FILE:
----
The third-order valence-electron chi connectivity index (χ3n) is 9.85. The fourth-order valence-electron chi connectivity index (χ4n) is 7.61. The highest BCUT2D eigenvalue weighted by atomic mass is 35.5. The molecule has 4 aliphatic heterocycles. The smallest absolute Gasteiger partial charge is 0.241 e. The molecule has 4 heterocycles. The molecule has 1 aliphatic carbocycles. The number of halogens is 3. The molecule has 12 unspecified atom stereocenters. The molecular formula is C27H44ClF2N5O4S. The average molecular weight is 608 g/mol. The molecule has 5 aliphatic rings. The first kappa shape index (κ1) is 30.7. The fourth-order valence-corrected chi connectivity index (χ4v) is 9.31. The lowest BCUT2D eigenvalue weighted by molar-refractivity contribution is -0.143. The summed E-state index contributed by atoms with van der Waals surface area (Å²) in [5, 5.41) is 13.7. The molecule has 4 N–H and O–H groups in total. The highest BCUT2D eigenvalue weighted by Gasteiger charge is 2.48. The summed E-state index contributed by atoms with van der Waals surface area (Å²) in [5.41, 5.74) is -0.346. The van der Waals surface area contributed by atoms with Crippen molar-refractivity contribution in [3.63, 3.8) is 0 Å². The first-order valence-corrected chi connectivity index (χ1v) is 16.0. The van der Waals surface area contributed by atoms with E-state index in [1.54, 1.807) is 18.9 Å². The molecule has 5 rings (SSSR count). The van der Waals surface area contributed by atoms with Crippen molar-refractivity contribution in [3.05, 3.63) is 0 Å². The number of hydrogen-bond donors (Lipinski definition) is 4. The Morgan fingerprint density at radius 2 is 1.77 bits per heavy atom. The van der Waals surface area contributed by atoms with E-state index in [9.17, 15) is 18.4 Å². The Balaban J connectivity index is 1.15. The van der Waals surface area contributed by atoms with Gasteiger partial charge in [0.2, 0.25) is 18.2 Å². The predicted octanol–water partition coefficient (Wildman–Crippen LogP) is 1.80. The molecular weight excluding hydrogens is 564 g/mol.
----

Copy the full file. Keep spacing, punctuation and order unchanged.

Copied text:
The third-order valence-electron chi connectivity index (χ3n) is 9.85. The fourth-order valence-electron chi connectivity index (χ4n) is 7.61. The highest BCUT2D eigenvalue weighted by atomic mass is 35.5. The molecule has 4 aliphatic heterocycles. The smallest absolute Gasteiger partial charge is 0.241 e. The molecule has 4 heterocycles. The molecule has 1 aliphatic carbocycles. The number of halogens is 3. The molecule has 12 unspecified atom stereocenters. The molecular formula is C27H44ClF2N5O4S. The average molecular weight is 608 g/mol. The molecule has 5 aliphatic rings. The first kappa shape index (κ1) is 30.7. The fourth-order valence-corrected chi connectivity index (χ4v) is 9.31. The lowest BCUT2D eigenvalue weighted by molar-refractivity contribution is -0.143. The summed E-state index contributed by atoms with van der Waals surface area (Å²) in [5, 5.41) is 13.7. The molecule has 4 N–H and O–H groups in total. The highest BCUT2D eigenvalue weighted by Gasteiger charge is 2.48. The summed E-state index contributed by atoms with van der Waals surface area (Å²) in [5.41, 5.74) is -0.346. The van der Waals surface area contributed by atoms with Crippen molar-refractivity contribution in [3.63, 3.8) is 0 Å². The first-order valence-corrected chi connectivity index (χ1v) is 16.0. The van der Waals surface area contributed by atoms with E-state index in [1.54, 1.807) is 18.9 Å². The molecule has 5 rings (SSSR count). The van der Waals surface area contributed by atoms with Crippen molar-refractivity contribution in [3.05, 3.63) is 0 Å². The number of hydrogen-bond donors (Lipinski definition) is 4. The Morgan fingerprint density at radius 2 is 1.77 bits per heavy atom. The van der Waals surface area contributed by atoms with E-state index in [9.17, 15) is 18.4 Å². The Balaban J connectivity index is 1.15. The van der Waals surface area contributed by atoms with Gasteiger partial charge in [0.2, 0.25) is 18.2 Å². The predicted octanol–water partition coefficient (Wildman–Crippen LogP) is 1.80. The molecular weight excluding hydrogens is 564 g/mol.